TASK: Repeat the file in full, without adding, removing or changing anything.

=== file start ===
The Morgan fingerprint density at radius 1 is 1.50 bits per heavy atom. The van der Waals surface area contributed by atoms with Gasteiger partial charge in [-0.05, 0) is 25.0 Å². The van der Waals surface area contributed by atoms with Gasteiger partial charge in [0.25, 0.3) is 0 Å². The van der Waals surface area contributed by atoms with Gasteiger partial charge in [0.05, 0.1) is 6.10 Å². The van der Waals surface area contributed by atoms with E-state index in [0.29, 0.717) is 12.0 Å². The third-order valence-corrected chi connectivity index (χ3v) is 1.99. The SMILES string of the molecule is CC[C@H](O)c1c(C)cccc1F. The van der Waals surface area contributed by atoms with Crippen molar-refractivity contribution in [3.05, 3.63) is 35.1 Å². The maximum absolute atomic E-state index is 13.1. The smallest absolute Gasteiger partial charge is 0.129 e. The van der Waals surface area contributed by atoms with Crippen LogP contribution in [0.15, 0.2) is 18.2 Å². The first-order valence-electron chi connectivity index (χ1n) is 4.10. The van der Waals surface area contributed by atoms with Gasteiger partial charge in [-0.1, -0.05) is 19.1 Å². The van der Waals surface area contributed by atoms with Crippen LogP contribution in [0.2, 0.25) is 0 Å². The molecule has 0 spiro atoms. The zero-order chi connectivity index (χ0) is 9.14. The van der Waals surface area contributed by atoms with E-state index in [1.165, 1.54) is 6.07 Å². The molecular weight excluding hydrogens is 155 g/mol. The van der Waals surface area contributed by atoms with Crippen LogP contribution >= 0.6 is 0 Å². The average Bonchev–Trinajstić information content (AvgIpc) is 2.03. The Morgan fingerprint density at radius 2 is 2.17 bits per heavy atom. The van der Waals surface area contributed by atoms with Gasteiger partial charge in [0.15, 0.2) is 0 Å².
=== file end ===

The Morgan fingerprint density at radius 1 is 1.50 bits per heavy atom. The van der Waals surface area contributed by atoms with Gasteiger partial charge in [-0.05, 0) is 25.0 Å². The van der Waals surface area contributed by atoms with Gasteiger partial charge in [0.25, 0.3) is 0 Å². The van der Waals surface area contributed by atoms with Gasteiger partial charge in [0.05, 0.1) is 6.10 Å². The van der Waals surface area contributed by atoms with E-state index in [0.29, 0.717) is 12.0 Å². The third-order valence-corrected chi connectivity index (χ3v) is 1.99. The SMILES string of the molecule is CC[C@H](O)c1c(C)cccc1F. The van der Waals surface area contributed by atoms with Crippen molar-refractivity contribution in [3.05, 3.63) is 35.1 Å². The maximum absolute atomic E-state index is 13.1. The smallest absolute Gasteiger partial charge is 0.129 e. The van der Waals surface area contributed by atoms with Crippen LogP contribution in [0.15, 0.2) is 18.2 Å². The first-order valence-electron chi connectivity index (χ1n) is 4.10. The van der Waals surface area contributed by atoms with Gasteiger partial charge in [-0.1, -0.05) is 19.1 Å². The van der Waals surface area contributed by atoms with Crippen LogP contribution in [0.2, 0.25) is 0 Å². The molecule has 0 spiro atoms. The zero-order chi connectivity index (χ0) is 9.14. The van der Waals surface area contributed by atoms with E-state index in [1.165, 1.54) is 6.07 Å². The molecular weight excluding hydrogens is 155 g/mol. The van der Waals surface area contributed by atoms with Crippen LogP contribution >= 0.6 is 0 Å². The average Bonchev–Trinajstić information content (AvgIpc) is 2.03. The Morgan fingerprint density at radius 2 is 2.17 bits per heavy atom. The van der Waals surface area contributed by atoms with Gasteiger partial charge in [0.15, 0.2) is 0 Å².